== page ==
[¶19] When Voigt first renewed his request for an attorney in these proceedings the trial judge told him "if you continue to do that and it disrupts the trial, I'm going to find you in contempt of court." At the beginning of the in-chambers conference, Voigt informed the court:
I'll continue to ask for legal counsel through the entire thing so you might as well just give me contempt of court now because I will not sit down there. I mean if you want to deny me legal counsel, so be it, but I will not sit down there and listen to it. I have no representation. I don't know what questions to ask. I don't know what to do.The trial judge told Voigt "[d]on't say anything else for now," and when Voigt again attempted to speak, the judge told him "I said don't say anything. You want contempt, then keep talking." Voigt was silent during the remainder of the discussion on discharging the jury.
[¶20] We conclude, as a matter of law, that under these circumstances Voigt did not impliedly consent to discharging the jury.
[¶21] The State argues that Voigt may be constitutionally retried under the "continuing jeopardy" doctrine.
[¶22] The "continuing jeopardy" doctrine applies when criminal proceedings against a defendant have not run their full course. See Justices of Boston Mun. Court v. Lydon, 466 U.S. 294, 308 (1984); Price v. Georgia, 398 U.S. 323, 326 (1970). Under the "continuing jeopardy" doctrine, "the protection of the Double Jeopardy Clause by its terms applies only if there has been some event, such as an acquittal, which terminates the original jeopardy." Richardson v. United States, 468 U.S. 317, 325 (1984). In United States v. Shinault, 147 F.3d 1266, 1276 (10th Cir. 1998), the United States Court of Appeals for the Tenth Circuit addressed the apparent conflict between the terminating-event requirement under the "continuing jeopardy" doctrine and a defendant's right to a particular tribunal, and concluded:
In order to determine whether the original proceeding ever "terminated," we look to the interests of the Double Jeopardy Clause. See Breed [v. Jones, 421 U.S. 519, 534, 95 S.Ct. 1779, 44 L.Ed.2d 346 (1975)]. "[T]he continuing jeopardy principle appears to rest on an amalgam of interests--e.g., fairness to society, lack of finality, and limited waiver, among others." Price v. Georgia, 398 U.S. 323, 329 n.4, 90 S.Ct. 1757, 26 L.Ed.2d 300 (1970).See also 5 W. LaFave, J. Israel, N. King, Criminal Procedure § 25.1(e), at 646-47 (2d ed. 1999) ("while a mistrial declared consistent with double jeopardy principles does not terminate jeopardy, as recognized in Richardson, a mistrial that violates those principles will be viewed otherwise").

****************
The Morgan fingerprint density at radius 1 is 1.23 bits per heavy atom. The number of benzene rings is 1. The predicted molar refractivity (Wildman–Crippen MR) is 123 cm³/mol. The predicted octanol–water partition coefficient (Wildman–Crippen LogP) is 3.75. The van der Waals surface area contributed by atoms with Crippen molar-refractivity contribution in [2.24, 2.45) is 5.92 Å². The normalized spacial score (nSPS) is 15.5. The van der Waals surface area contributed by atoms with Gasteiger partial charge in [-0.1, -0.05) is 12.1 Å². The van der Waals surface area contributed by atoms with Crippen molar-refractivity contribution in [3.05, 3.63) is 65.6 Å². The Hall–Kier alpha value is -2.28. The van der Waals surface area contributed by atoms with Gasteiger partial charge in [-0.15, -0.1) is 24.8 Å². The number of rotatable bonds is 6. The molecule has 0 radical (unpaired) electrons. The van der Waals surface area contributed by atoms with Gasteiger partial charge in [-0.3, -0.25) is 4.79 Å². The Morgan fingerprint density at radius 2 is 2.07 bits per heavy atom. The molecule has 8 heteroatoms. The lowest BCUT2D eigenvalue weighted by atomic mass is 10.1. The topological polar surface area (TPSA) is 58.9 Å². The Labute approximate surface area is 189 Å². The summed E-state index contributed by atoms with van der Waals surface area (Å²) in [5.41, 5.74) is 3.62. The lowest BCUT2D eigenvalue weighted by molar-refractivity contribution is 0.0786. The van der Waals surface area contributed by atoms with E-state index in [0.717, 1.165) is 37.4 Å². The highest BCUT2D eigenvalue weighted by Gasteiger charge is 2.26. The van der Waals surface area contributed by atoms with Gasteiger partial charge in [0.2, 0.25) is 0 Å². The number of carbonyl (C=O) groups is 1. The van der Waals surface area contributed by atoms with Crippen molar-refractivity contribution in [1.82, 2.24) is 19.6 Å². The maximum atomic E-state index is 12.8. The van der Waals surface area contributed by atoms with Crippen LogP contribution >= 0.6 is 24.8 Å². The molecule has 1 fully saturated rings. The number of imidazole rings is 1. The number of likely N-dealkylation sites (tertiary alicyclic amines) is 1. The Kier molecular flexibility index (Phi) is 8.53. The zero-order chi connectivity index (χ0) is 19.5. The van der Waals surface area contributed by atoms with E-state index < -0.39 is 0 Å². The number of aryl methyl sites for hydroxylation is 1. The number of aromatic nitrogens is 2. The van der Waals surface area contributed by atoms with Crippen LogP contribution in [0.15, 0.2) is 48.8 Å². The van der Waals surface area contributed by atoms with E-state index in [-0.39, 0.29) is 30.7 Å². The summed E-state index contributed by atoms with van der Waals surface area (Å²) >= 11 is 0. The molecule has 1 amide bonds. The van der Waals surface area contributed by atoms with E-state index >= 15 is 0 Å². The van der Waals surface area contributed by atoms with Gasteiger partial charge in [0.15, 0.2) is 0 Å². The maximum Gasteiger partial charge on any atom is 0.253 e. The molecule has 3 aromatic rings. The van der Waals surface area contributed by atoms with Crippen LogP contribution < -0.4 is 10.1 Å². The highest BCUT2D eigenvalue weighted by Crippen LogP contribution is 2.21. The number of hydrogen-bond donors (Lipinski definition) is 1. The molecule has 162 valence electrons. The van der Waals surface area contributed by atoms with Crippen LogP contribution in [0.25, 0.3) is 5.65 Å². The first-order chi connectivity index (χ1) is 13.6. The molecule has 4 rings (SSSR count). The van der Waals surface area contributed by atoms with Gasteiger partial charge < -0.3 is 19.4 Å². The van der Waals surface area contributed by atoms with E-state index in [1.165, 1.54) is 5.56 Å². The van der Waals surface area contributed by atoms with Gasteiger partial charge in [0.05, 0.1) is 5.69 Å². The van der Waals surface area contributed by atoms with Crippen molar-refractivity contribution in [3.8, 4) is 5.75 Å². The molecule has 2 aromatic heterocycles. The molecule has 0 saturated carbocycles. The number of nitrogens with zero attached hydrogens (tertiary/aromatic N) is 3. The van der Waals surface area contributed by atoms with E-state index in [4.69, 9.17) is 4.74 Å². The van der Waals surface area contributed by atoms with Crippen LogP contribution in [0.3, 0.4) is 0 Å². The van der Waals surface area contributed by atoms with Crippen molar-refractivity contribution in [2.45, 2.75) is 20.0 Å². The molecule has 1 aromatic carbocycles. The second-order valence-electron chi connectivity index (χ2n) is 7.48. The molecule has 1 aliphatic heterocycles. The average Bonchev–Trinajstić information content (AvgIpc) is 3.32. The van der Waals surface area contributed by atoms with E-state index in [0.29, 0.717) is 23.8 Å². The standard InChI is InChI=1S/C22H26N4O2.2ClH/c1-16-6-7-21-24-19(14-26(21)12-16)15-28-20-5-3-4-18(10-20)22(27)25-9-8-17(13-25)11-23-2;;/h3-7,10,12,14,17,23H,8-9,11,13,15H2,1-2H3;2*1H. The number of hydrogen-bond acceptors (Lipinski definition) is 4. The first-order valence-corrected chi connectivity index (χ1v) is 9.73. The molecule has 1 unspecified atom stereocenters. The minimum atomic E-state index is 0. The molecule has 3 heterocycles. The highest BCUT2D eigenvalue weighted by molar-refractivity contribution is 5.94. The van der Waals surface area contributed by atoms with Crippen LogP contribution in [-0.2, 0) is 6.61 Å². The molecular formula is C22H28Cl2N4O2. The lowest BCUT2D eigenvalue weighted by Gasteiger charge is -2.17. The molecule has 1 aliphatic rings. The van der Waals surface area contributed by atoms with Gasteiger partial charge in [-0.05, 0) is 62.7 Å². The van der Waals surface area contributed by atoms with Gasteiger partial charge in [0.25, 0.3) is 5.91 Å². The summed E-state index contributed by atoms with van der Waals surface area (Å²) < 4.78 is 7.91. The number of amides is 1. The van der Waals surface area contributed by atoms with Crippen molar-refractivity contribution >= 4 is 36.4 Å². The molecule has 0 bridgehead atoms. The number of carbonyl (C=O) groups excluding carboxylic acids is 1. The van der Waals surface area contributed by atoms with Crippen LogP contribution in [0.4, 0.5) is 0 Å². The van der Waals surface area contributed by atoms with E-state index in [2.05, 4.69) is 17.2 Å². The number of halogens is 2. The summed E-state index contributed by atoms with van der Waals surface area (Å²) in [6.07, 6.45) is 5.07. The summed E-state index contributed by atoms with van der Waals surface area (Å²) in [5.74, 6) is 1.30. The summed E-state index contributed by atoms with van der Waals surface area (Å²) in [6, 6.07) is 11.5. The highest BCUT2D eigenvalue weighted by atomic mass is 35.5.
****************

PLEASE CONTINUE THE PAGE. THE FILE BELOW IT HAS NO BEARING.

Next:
The question of whether jeopardy has objectively "terminated" should be analyzed in terms of the policies of the Double Jeopardy Clause, namely its concern that repeated trials may subject a defendant to embarrassment, expense and ordeal and compel him to live in a continuing state of anxiety and insecurity, as well as enhancing the possibility that even though innocent he may be found guilty. Jeopardy may be said to have terminated only when the posture of a trial in some objective sense leaves that defendant in such a position that resumption of proceedings would implicate those policies.
Lydon, 466 U.S. at 320, 104 S.Ct. 1805 (Brennan, J., concurring in part and concurring in the judgment) (emphasis added) (citations and internal quotation marks and alterations omitted); see also Lovato v. New Mexico, 242 U.S. 199, 201, 37 S.Ct. 107, 61 L.Ed. 244 (noting that mere irregularity of procedure does not implicate the Double Jeopardy Clause). Only if the trial before the new tribunal reasonably implicates the policies described above has the first proceeding terminated. Only then do we proceed to the manifest necessity analysis.
[¶23] In this case, the policies of the double jeopardy clause were implicated by discharge of the jury. The jury had been empaneled and sworn, and a second trial would impermissibly subject Voigt to prosecution for the same conduct. We conclude the discharge of the jury was a terminating event, and the "continuing jeopardy" doctrine is inapplicable. See Walck v. Edmondson, 472 F.3d 1227, 1241 (10th Cir. 2007) (mistrial declaration after jury had been sworn and two witnesses testified was a terminating event under the "continuing jeopardy" doctrine because it implicated the policies of the double jeopardy clause).
[¶24] We conclude double jeopardy bars reprosecution of Voigt for this gross sexual imposition charge. We reverse the criminal judgment and remand to allow Voigt an opportunity to withdraw his guilty plea.
|[¶25]||Gerald W. VandeWalle, C.J.|
Carol Ronning Kapsner
Mary Muehlen Maring
Daniel J. Crothers
Dale V. Sandstrom